Facing Bribery Charge, Rep. Luis Arroyo Resigns From Illinois House
An Illinois state representative facing a federal bribery charge resigned Friday.
Chicago Democrat Luis Arroyo appeared in federal court earlier in the week for allegedly attempting to bribe an unidentified state senator on behalf of a lobbying client who had an interest in legislation regarding so-called “sweepstakes” gaming machines.
“I have made the decision that the time has come for me to retire from public service,” Arroyo wrote in his resignation letter dated Oct. 31. His resignation is effective Friday.
Arroyo’s resignation comes just before his House colleagues were to begin proceedings Friday afternoon to forcibly remove him from office.
Arroyo’s office maintains he will be vindicated.
Arroyo, the 65-year-old former assistant majority leader in the state House, was charged with “theft or bribery concerning programs receiving federal funds.”In his resignation letter, Arroyo writes that he resigned “to spare the members of this body from having to take such a difficult vote at a time when you are all running for re-election considering how well we have all worked together.”
“I would like to add that you should all keep in mind that public service should be for a duration of time wherein you are an effective member of the body,” Arroyo continued. “Once you have gone beyond your period of peak effectiveness, you should really call it a day and retire while you can still enjoy the later years in your life.”Arroyo’s arrest follows a series of federal raids in the Chicago area in recent months, and even one at the state Capitol in Springfield.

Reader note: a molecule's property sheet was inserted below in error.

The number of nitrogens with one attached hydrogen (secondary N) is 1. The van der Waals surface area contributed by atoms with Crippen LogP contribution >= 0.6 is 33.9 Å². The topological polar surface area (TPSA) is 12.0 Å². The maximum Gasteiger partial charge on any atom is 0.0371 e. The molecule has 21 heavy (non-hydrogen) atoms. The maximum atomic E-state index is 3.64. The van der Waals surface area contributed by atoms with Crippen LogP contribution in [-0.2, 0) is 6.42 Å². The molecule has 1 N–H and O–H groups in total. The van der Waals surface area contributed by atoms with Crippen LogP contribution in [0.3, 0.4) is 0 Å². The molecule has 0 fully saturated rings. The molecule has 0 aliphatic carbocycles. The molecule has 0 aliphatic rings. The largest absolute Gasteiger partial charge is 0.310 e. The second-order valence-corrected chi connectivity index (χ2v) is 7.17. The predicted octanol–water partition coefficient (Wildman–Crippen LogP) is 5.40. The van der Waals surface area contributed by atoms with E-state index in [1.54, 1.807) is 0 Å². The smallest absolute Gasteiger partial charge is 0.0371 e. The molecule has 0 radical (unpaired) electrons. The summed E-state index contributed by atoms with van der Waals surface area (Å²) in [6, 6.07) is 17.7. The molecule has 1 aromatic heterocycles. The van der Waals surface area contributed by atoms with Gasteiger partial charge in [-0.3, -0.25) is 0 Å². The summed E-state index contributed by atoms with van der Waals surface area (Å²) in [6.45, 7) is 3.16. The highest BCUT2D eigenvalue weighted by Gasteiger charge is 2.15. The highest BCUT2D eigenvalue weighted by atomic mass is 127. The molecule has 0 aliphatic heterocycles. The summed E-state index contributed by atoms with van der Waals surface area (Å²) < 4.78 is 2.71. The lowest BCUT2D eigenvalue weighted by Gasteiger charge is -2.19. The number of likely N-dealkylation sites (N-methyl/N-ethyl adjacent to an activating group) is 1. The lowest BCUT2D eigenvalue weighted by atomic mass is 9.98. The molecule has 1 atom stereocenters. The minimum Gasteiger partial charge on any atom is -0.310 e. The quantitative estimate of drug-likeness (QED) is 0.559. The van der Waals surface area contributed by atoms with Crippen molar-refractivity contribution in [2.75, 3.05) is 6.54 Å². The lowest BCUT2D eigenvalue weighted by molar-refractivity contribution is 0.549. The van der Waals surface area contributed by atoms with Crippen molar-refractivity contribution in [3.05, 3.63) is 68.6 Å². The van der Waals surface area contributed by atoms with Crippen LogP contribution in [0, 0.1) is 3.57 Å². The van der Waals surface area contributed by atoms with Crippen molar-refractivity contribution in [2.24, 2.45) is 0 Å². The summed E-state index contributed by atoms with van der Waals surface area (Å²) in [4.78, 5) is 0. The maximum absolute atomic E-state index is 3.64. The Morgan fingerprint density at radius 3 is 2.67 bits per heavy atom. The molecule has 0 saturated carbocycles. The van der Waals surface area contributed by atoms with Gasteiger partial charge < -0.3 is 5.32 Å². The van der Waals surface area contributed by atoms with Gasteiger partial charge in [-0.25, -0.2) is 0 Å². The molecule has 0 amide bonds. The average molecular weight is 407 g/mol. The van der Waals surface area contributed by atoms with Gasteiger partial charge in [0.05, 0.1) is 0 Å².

But nobody had been charged yet in the wide-ranging probe – until Arroyo, who posted $10,000 bond, surrendered his passport and was ordered not to have contact with an unnamed “Individual A.”
During last month’s FBI raid at the Springfield office of state Sen. Martin Sandoval, a Southwest Side Chicago Democrat, the feds were seeking documents regarding sweepstakes games.
The devices, which operate much like video-gambling machines, have spread rapidly across Chicago and other parts of the state.
Unlike the video poker machines that the state has regulated and taxed since 2012, the other machines don’t pay state or local government. And the state does not conduct background checks of sweepstakes machine operators or the businesses that install them, as is required for video poker licenses.
A WBEZ investigation last year found some bars that were deemed unfit for video gambling have simply installed sweepstakes machines instead.
Even as he’s worked in Springfield, Arroyo has also been a lobbyist at Chicago City Hall, city records show. According to disclosures he filed with the city ethics board, Arroyo has lobbied members of the Chicago City Council for “sweepstakes machines legislation” on behalf of a client called VSS, Inc.
State Politics Reporter Dave McKinney and Investigative Reporter Dan Mihalopoulos contributed.